A photometric web is a 3D representation of the light intensity distribution of a light source. This directional light distribution information is stored in a photometric data file in the IES format using the , or in the LTLI or CIBSE formats for photometric data. You can load photometric data files provided by various manufacturers as web parameters. In viewports, the light object changes to the shape of the photometric web you choose.
To describe the directional distribution of the light emitted by a source, 3ds Max approximates the source by a point light placed at its photometric center. With this approximation, the distribution is characterized as a function of the outgoing direction only. The luminous intensity of the source for a predetermined set of horizontal and vertical angles is provided, and 3ds Max computes the luminous intensity along an arbitrary direction by interpolation.
Goniometric diagram of a web distribution
This type of diagram visually represents how the luminous intensity of a source varies with the vertical angle. However, the horizontal angle is fixed and, unless the distribution is axially symmetric, more than one goniometric diagram may be needed to describe the complete distribution.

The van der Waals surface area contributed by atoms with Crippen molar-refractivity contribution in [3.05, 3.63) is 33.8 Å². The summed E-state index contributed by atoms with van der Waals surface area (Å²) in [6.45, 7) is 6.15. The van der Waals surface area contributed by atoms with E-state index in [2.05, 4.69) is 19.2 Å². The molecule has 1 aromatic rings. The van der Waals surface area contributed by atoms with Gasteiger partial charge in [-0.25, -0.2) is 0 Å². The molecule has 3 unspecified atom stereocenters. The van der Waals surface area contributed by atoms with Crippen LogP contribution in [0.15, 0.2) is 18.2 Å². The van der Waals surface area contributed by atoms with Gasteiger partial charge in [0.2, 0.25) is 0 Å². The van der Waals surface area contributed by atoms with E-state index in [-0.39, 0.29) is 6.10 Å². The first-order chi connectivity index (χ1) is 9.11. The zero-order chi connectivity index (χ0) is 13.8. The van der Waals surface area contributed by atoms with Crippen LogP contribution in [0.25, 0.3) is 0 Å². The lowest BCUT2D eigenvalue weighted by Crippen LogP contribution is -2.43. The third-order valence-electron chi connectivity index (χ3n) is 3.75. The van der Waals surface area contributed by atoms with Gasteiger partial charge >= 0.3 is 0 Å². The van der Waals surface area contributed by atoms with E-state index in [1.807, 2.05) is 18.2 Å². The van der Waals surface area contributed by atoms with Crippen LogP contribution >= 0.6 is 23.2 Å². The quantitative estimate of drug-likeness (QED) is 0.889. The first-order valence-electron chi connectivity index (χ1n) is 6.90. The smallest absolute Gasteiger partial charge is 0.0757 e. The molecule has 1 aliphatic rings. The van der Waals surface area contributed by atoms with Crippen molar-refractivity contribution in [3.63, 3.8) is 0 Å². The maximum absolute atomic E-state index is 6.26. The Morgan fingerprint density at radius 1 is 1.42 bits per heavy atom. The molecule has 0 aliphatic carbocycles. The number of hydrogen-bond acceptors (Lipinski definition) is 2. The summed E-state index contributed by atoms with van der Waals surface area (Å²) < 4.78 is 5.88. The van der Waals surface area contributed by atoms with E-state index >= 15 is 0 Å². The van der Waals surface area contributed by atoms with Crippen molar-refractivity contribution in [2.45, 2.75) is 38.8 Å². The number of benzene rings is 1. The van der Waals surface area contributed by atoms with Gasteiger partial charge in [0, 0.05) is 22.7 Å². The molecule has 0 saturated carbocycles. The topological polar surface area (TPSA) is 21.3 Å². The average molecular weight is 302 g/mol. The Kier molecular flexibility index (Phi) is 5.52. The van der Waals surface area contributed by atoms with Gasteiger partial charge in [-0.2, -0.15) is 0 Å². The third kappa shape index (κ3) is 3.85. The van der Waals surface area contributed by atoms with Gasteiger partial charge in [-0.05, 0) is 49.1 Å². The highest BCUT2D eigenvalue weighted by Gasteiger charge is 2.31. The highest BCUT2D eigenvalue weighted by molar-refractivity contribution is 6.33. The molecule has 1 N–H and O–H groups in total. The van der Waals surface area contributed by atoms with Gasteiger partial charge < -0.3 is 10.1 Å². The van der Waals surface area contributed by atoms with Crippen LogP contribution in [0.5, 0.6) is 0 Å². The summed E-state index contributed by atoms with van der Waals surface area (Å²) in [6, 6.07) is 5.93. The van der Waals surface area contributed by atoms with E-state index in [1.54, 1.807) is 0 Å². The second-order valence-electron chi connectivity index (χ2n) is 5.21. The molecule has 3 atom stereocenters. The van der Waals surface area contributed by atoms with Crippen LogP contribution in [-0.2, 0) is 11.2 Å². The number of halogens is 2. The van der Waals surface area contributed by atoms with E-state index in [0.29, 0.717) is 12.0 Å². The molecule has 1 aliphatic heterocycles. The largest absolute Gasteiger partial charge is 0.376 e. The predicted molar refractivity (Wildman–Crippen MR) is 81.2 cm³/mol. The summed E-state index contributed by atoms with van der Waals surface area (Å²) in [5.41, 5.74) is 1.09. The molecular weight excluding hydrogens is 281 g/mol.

Thumbnails of photometric web files
The bright red outline shows the beam. For some webs, a darker red outline shows the (less bright) field.
The photometric web is a three-dimensional representation of the light distribution. It extends the goniometric diagram to three dimensions, so that the dependencies of the luminous intensity on both the vertical and horizontal angles can be examined simultaneously. The center of the photometric web represents the center of the light object.
Example of uniform spherical distribution
A sphere centered around the origin is a representation of uniform spherical distribution, also known as isotropic distribution. All the points in the diagram are equidistant from the center and therefore light is emitted equally in all directions.
Example of ellipsoidal distribution
In this example, the points in the negative Z direction are the same distance from the origin as the corresponding points in the positive Z direction, so the same amount of light shines upward and downward. No point has a very large X or Y component, either positive or negative, so less light is cast laterally from the light source.